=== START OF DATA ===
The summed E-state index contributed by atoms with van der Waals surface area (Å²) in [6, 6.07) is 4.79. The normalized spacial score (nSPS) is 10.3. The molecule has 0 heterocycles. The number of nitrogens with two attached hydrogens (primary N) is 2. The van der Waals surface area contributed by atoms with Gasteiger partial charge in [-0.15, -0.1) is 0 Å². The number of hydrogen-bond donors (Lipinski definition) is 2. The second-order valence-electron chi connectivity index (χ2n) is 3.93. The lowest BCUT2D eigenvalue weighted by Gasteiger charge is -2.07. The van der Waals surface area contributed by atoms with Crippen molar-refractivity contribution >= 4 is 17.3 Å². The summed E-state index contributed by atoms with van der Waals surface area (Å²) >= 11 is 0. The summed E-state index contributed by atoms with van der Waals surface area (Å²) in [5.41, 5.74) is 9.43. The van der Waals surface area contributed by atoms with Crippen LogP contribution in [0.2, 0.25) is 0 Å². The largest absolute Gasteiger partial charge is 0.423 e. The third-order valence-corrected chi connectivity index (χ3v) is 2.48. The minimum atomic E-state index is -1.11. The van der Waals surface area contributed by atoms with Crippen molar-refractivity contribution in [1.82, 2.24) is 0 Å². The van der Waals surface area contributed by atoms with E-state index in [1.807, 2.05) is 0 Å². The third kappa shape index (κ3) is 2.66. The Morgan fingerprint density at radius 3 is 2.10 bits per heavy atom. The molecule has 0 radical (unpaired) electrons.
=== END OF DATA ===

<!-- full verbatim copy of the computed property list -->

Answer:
The summed E-state index contributed by atoms with van der Waals surface area (Å²) in [6, 6.07) is 4.79. The normalized spacial score (nSPS) is 10.3. The molecule has 0 heterocycles. The number of nitrogens with two attached hydrogens (primary N) is 2. The van der Waals surface area contributed by atoms with Gasteiger partial charge in [-0.15, -0.1) is 0 Å². The number of hydrogen-bond donors (Lipinski definition) is 2. The second-order valence-electron chi connectivity index (χ2n) is 3.93. The lowest BCUT2D eigenvalue weighted by Gasteiger charge is -2.07. The van der Waals surface area contributed by atoms with Crippen molar-refractivity contribution >= 4 is 17.3 Å². The summed E-state index contributed by atoms with van der Waals surface area (Å²) >= 11 is 0. The summed E-state index contributed by atoms with van der Waals surface area (Å²) in [5.41, 5.74) is 9.43. The van der Waals surface area contributed by atoms with Crippen LogP contribution in [0.2, 0.25) is 0 Å². The largest absolute Gasteiger partial charge is 0.423 e. The third-order valence-corrected chi connectivity index (χ3v) is 2.48. The minimum atomic E-state index is -1.11. The van der Waals surface area contributed by atoms with Crippen molar-refractivity contribution in [1.82, 2.24) is 0 Å². The van der Waals surface area contributed by atoms with E-state index in [1.807, 2.05) is 0 Å². The third kappa shape index (κ3) is 2.66. The Morgan fingerprint density at radius 3 is 2.10 bits per heavy atom. The molecule has 0 radical (unpaired) electrons.